Note that since INSEE is now calculating statistics for France entière, this practice has spread to international institutions so that for instance the French GDP published by the World Bank includes metropolitan France and the five overseas departments. The World Bank refers to this as "France" only, and not "entire France" as INSEE does.

Statistics

Metropolitan France covers an area of 551,695 km² (213,011 sq. miles), while overseas France covers an area of 123,148 km² (47,548 sq. miles), for a total of 674,843 km² (260,558 sq. miles) in the French Republic (excluding Adélie Land in Antarctica where sovereignty is suspended since the signing of the Antarctic Treaty in 1959). Thus, metropolitan France accounts for 81.8% of the French Republic's territory.

As of January 1, 2011, 63,136,180 people lived in metropolitan France, while 2,685,705 lived in overseas France, for a total of 65,821,885 inhabitants in the French Republic.[2] Thus, metropolitan France accounts for 95.9% of the French Republic's population.

In the second round of the 2007 French presidential election, 37,342,004 French people cast a ballot (meaning a record turnout of 83.97%). 35,907,015 of these (96.16% of the total voters) cast their ballots in metropolitan France (turnout: 85.31%), 1,088,679 (2.91% of the total voters) cast their ballots in overseas France (turnout: 69.85%), and 346,310 (0.93% of the total voters) cast their ballots in foreign countries (French people living abroad; turnout: 42.13%).[3]

The French National Assembly is made up of 577 deputies, 555 of whom (96.2% of the total) are elected in metropolitan France, and 22 of whom (3.8% of the total) are elected in overseas France.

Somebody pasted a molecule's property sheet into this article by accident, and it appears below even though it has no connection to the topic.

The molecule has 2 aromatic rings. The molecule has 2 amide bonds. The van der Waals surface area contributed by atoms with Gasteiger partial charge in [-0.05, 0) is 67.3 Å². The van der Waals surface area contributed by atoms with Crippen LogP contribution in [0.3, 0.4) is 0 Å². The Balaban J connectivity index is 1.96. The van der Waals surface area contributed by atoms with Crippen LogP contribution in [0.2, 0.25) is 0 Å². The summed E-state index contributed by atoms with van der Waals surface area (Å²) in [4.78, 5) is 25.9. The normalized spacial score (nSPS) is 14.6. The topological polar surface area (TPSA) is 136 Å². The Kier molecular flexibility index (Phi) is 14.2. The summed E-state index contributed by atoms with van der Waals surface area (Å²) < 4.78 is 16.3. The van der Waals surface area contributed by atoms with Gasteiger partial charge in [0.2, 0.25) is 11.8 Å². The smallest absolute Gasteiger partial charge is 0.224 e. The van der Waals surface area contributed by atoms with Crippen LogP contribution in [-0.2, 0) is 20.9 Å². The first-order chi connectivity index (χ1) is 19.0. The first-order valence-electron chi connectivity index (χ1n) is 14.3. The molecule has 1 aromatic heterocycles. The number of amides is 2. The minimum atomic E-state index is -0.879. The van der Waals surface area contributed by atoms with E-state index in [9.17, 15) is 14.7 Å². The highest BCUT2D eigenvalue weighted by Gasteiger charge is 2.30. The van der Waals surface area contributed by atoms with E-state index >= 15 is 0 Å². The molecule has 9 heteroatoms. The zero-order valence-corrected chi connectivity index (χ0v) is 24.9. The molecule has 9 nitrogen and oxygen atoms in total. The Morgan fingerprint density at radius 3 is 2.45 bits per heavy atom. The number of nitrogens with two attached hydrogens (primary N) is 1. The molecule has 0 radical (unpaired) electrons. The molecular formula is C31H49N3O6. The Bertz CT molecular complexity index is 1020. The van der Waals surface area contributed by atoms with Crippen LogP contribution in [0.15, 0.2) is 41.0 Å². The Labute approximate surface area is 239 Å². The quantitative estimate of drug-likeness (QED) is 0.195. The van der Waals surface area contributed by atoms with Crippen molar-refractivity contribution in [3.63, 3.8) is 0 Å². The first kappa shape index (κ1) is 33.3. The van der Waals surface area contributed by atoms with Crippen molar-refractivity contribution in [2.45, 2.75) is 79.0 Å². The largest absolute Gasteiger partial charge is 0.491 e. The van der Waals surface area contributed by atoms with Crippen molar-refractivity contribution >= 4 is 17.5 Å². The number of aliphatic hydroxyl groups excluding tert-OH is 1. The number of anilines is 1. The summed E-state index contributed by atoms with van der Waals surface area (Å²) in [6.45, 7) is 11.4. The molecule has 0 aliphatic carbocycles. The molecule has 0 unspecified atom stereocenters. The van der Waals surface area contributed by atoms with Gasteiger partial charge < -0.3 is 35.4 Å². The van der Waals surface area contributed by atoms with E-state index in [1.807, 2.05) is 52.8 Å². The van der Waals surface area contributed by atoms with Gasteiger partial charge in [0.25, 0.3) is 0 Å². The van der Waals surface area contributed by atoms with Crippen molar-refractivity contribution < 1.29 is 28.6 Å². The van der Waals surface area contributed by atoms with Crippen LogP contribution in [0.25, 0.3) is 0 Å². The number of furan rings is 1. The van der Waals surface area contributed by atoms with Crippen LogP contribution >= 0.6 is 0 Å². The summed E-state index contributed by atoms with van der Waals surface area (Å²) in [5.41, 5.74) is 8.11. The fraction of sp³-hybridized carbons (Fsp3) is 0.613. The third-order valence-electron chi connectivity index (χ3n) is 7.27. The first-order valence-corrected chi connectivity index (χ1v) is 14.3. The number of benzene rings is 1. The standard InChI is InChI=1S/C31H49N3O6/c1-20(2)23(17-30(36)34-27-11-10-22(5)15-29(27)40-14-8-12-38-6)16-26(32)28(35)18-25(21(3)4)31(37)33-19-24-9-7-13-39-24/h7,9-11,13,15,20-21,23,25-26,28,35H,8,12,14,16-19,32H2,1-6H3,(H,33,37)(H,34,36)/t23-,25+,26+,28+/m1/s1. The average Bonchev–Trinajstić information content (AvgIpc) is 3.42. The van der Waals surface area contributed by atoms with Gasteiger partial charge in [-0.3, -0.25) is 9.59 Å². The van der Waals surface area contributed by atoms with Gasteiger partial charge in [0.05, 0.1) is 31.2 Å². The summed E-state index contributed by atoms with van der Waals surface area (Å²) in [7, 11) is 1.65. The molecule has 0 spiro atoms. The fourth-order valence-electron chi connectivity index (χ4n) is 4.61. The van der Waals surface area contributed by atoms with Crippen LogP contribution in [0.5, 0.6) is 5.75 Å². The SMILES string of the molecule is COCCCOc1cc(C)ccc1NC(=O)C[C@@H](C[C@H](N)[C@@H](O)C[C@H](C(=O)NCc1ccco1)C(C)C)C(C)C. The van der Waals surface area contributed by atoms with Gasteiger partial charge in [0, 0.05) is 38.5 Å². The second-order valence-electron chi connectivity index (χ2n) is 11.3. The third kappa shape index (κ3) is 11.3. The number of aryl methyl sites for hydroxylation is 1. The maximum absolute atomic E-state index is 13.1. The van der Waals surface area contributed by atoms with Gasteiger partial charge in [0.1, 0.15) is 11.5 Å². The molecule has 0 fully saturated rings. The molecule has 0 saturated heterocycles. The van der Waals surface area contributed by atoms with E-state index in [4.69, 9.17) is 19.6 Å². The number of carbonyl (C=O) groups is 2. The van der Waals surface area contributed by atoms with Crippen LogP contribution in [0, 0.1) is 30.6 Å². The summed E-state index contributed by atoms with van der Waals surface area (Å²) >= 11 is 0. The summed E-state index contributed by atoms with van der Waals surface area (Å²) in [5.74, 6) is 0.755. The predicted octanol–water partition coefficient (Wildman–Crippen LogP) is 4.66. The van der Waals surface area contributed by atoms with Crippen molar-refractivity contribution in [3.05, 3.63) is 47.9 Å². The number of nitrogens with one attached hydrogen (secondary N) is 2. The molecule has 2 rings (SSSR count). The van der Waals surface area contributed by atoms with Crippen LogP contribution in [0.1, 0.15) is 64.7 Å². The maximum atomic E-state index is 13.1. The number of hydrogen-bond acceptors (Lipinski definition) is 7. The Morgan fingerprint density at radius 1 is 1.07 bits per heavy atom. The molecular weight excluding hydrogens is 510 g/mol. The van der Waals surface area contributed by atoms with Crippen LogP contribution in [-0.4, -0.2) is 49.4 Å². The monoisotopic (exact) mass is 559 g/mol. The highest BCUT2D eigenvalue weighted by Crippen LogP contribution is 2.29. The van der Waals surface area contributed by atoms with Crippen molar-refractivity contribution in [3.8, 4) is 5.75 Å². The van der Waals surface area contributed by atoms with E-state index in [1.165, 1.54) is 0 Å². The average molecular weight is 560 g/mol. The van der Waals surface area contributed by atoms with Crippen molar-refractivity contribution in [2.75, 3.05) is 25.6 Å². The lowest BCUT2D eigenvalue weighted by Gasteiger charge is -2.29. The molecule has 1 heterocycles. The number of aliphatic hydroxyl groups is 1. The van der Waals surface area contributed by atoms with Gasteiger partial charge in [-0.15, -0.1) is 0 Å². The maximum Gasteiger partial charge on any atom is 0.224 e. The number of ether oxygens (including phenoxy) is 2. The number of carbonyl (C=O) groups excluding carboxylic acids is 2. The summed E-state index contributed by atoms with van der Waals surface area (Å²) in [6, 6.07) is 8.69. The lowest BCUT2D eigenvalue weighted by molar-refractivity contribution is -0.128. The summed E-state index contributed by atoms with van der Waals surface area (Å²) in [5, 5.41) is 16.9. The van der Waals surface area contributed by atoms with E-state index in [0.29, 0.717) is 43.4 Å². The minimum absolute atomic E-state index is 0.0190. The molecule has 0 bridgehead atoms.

Continental France

Metropolitan France, excluding the island of Corsica, is sometimes referred to as "continental France" (French: la France continentale), or just "the Continent" (French: le continent).

In Corsica, people from the continental part of Metropolitan France are referred to as "Continentals" (French: les continentaux).

A casual synonym for the continental part of Metropolitan France is l'Hexagone ("the Hexagon"), for its approximate shape, and the adjective hexagonal may be a casual synonym of French (usually understood as metropolitan only, except in topics related to the foreign affairs and national politics of France as a whole).

See also

References

Notes and References

  1. Since 2003, the constitutional term for an overseas department is overseas region (French: région d'outre-mer).
  2. Web site: Bilan démographique 2010. Government of France. INSEE. 2011-03-06.
  3. Web site: RESULTATS DE L'ELECTION PRESIDENTIELLE. Government of France. Minister of the Interior. 2007-06-02.